Apixaban beneficial in atrial fibrillation 

Br J Cardiol 2010;17:163-5 Leave a comment
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A study of a new drug for atrial fibrillation, apixaban (Pfizer/Bristol-Myers Squibb), has been stopped early because of benefit.

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The trial was stopped after a predefined interim analysis by the independent data monitoring committee “revealed clear evidence of a clinically important reduction in stroke and systemic embolism”, a company statement announced.

The AVERROES (Apixaban Versus Acetylsalicylic Acid to Prevent Strokes) study included 5,600 patients with all types of atrial fibrillation who were intolerant of or unsuitable for warfarin. They were randomised to 5 mg of apixaban or 81–324 mg of aspirin for up to 36 months.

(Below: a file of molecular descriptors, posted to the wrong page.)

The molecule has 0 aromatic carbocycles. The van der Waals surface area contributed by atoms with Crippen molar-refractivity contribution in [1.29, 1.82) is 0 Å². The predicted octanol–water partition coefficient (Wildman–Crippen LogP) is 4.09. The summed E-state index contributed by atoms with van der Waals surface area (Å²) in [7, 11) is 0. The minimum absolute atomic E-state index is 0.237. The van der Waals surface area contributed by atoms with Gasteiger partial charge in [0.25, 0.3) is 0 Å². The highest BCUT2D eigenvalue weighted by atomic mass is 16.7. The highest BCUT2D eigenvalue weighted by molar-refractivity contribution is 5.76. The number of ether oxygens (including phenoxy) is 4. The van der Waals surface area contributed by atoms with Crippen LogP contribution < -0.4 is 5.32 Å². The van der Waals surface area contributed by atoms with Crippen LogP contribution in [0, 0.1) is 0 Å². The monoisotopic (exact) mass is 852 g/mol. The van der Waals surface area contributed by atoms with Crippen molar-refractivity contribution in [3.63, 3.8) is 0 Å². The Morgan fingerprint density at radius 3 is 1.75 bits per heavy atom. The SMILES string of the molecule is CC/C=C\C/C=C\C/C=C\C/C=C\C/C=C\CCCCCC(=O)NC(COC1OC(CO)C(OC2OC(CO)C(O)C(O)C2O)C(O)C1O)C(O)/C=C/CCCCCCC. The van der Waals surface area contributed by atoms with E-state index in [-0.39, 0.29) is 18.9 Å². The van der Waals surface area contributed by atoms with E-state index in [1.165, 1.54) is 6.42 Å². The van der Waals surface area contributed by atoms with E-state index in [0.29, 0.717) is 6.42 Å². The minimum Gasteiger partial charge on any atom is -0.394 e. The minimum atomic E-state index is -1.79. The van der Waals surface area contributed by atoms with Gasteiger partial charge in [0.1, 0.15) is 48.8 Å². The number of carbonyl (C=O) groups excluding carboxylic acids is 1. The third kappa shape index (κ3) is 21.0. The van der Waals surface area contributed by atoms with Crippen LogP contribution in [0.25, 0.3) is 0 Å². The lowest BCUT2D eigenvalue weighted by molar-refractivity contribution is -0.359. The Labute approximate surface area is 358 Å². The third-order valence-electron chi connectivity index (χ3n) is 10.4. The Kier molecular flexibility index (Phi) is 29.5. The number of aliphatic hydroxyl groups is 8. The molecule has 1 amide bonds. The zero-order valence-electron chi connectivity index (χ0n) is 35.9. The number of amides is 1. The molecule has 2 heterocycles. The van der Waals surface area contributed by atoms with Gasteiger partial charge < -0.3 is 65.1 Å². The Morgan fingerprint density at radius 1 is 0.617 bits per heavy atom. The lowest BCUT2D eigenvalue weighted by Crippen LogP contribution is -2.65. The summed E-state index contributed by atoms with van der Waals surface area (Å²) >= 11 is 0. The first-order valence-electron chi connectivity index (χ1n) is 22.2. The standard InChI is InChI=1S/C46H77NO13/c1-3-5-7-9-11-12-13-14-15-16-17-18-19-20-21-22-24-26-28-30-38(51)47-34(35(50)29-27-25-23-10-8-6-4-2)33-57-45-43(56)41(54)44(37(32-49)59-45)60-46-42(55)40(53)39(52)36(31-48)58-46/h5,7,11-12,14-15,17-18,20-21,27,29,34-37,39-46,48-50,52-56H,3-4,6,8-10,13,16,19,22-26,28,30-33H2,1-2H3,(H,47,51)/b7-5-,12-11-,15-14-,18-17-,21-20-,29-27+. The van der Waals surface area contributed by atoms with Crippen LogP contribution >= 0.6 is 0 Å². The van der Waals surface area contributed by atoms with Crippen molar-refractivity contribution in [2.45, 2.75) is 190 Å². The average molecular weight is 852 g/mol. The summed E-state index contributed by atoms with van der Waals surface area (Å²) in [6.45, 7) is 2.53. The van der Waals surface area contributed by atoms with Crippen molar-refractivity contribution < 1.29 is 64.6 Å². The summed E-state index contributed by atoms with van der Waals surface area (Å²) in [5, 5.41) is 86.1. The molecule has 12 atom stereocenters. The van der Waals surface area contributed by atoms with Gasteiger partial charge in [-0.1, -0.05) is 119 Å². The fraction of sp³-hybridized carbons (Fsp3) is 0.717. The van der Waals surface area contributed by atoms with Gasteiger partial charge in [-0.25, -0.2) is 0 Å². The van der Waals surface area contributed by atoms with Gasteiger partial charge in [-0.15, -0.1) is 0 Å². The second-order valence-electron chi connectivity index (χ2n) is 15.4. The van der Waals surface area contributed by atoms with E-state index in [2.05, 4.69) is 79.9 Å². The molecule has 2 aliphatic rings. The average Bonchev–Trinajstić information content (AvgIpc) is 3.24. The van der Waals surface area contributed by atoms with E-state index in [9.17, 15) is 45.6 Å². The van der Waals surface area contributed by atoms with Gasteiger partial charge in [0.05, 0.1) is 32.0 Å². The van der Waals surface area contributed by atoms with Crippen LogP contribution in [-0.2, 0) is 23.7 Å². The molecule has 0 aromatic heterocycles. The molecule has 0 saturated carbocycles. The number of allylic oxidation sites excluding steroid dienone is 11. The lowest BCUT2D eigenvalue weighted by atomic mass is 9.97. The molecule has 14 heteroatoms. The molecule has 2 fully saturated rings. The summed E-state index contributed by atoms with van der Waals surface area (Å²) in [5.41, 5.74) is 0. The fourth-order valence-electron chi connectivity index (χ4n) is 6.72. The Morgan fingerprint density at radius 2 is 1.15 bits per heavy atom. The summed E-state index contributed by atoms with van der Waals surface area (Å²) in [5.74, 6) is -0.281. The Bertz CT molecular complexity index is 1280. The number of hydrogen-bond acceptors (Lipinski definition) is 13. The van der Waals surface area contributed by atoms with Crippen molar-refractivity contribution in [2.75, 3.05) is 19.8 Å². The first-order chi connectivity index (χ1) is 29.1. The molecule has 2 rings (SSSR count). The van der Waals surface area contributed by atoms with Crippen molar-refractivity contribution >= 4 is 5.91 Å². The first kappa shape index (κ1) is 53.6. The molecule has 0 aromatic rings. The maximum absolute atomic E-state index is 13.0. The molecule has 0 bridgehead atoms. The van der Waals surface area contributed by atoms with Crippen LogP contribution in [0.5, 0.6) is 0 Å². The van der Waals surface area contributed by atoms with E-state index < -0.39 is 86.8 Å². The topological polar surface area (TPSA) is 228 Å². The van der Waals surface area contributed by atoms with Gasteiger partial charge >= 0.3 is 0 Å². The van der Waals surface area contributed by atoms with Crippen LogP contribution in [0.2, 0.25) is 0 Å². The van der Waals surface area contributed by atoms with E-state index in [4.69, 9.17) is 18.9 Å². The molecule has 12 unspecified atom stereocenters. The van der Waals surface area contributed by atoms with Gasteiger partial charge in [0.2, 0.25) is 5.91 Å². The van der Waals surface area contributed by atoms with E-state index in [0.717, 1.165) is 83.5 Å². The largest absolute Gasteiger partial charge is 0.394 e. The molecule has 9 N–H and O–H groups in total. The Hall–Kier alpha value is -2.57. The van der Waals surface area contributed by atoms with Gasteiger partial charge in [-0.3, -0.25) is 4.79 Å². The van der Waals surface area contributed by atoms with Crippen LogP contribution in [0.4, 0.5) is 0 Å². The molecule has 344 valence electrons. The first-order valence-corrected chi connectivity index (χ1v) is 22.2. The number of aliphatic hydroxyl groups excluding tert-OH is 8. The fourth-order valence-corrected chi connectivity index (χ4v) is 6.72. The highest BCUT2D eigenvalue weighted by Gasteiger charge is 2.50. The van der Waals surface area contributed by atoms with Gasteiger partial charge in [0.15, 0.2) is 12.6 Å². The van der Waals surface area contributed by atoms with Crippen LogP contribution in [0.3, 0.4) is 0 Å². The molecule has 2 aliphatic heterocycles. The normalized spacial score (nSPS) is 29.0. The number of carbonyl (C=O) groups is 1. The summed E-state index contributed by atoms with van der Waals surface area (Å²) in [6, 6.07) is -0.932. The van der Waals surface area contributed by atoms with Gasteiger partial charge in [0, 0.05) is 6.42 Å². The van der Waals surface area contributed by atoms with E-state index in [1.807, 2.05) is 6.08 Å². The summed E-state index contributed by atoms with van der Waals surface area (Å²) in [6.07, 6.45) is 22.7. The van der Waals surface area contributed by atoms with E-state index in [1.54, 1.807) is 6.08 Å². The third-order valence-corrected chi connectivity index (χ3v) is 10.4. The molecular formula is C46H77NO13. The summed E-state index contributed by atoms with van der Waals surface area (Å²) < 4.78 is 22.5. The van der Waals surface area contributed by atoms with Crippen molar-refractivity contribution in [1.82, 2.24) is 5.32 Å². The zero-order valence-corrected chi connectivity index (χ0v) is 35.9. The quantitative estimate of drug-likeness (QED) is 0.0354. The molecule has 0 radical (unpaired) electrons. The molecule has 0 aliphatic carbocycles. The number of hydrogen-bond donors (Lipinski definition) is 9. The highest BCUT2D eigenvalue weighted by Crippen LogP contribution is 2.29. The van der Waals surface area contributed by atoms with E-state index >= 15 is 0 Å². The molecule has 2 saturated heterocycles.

The primary efficacy outcome is the time from the first dose of the study drug to the first occurrence of ischaemic stroke, haemorrhagic stroke, or systemic embolism. The secondary efficacy outcome includes the time to the first occurrence of ischaemic stroke, haemorrhagic stroke, systemic embolism, myocardial infarction, or vascular death.

Full results from the AVERROES study will be presented at the European Society of Cardiology 2010 Congress in Stockholm, Sweden.

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